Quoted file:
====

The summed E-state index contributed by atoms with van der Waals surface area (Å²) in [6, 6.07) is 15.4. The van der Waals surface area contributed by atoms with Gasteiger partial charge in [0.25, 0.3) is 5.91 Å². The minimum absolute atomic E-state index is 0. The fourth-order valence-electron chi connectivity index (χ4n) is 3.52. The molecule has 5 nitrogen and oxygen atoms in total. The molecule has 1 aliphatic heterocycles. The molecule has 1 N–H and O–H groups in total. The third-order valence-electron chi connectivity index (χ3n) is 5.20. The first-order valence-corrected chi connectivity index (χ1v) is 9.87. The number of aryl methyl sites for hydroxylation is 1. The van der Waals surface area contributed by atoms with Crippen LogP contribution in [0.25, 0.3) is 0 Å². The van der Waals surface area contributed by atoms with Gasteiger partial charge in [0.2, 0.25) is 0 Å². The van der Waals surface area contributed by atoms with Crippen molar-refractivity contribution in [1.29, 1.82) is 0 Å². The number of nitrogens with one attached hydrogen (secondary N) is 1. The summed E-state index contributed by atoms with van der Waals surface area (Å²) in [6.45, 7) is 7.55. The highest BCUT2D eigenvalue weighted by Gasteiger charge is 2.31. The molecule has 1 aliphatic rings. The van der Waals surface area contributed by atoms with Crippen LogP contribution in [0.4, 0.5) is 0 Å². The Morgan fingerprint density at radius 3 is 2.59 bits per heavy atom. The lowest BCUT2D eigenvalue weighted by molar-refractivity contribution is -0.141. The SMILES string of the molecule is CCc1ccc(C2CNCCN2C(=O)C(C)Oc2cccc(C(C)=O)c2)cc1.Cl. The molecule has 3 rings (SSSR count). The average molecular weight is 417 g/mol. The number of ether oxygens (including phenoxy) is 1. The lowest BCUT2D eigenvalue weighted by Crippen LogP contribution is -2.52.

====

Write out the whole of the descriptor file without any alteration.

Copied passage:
The summed E-state index contributed by atoms with van der Waals surface area (Å²) in [6, 6.07) is 15.4. The van der Waals surface area contributed by atoms with Gasteiger partial charge in [0.25, 0.3) is 5.91 Å². The minimum absolute atomic E-state index is 0. The fourth-order valence-electron chi connectivity index (χ4n) is 3.52. The molecule has 5 nitrogen and oxygen atoms in total. The molecule has 1 aliphatic heterocycles. The molecule has 1 N–H and O–H groups in total. The third-order valence-electron chi connectivity index (χ3n) is 5.20. The first-order valence-corrected chi connectivity index (χ1v) is 9.87. The number of aryl methyl sites for hydroxylation is 1. The van der Waals surface area contributed by atoms with Crippen LogP contribution in [0.25, 0.3) is 0 Å². The van der Waals surface area contributed by atoms with Gasteiger partial charge in [0.2, 0.25) is 0 Å². The van der Waals surface area contributed by atoms with Crippen molar-refractivity contribution in [1.29, 1.82) is 0 Å². The number of nitrogens with one attached hydrogen (secondary N) is 1. The summed E-state index contributed by atoms with van der Waals surface area (Å²) in [6.45, 7) is 7.55. The highest BCUT2D eigenvalue weighted by Gasteiger charge is 2.31. The molecule has 1 aliphatic rings. The van der Waals surface area contributed by atoms with Crippen LogP contribution in [0.4, 0.5) is 0 Å². The Morgan fingerprint density at radius 3 is 2.59 bits per heavy atom. The lowest BCUT2D eigenvalue weighted by molar-refractivity contribution is -0.141. The SMILES string of the molecule is CCc1ccc(C2CNCCN2C(=O)C(C)Oc2cccc(C(C)=O)c2)cc1.Cl. The molecule has 3 rings (SSSR count). The average molecular weight is 417 g/mol. The number of ether oxygens (including phenoxy) is 1. The lowest BCUT2D eigenvalue weighted by Crippen LogP contribution is -2.52.